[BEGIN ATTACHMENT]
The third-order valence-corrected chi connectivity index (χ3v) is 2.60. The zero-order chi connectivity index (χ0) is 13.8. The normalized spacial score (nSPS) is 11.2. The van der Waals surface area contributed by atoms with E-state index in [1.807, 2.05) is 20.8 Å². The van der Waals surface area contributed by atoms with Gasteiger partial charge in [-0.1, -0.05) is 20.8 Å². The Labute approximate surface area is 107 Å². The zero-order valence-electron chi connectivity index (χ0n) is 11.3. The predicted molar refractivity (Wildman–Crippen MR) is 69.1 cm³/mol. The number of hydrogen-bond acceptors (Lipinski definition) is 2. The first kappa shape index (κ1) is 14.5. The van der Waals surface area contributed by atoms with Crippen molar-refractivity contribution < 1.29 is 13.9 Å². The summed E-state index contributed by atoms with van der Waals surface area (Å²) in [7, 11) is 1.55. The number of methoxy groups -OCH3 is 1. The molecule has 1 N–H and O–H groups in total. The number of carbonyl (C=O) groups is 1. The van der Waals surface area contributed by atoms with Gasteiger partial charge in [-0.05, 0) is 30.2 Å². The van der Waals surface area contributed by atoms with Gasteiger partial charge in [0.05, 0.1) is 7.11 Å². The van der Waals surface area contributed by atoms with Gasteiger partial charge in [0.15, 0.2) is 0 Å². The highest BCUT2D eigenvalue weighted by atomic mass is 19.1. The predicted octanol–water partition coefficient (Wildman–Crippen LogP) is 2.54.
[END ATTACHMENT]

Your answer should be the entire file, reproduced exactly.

The third-order valence-corrected chi connectivity index (χ3v) is 2.60. The zero-order chi connectivity index (χ0) is 13.8. The normalized spacial score (nSPS) is 11.2. The van der Waals surface area contributed by atoms with E-state index in [1.807, 2.05) is 20.8 Å². The van der Waals surface area contributed by atoms with Gasteiger partial charge in [-0.1, -0.05) is 20.8 Å². The Labute approximate surface area is 107 Å². The zero-order valence-electron chi connectivity index (χ0n) is 11.3. The predicted molar refractivity (Wildman–Crippen MR) is 69.1 cm³/mol. The number of hydrogen-bond acceptors (Lipinski definition) is 2. The first kappa shape index (κ1) is 14.5. The van der Waals surface area contributed by atoms with Crippen molar-refractivity contribution < 1.29 is 13.9 Å². The summed E-state index contributed by atoms with van der Waals surface area (Å²) in [7, 11) is 1.55. The number of methoxy groups -OCH3 is 1. The molecule has 1 N–H and O–H groups in total. The number of carbonyl (C=O) groups is 1. The van der Waals surface area contributed by atoms with Gasteiger partial charge in [-0.05, 0) is 30.2 Å². The van der Waals surface area contributed by atoms with Gasteiger partial charge in [0.05, 0.1) is 7.11 Å². The van der Waals surface area contributed by atoms with Gasteiger partial charge in [0.15, 0.2) is 0 Å². The highest BCUT2D eigenvalue weighted by atomic mass is 19.1. The predicted octanol–water partition coefficient (Wildman–Crippen LogP) is 2.54.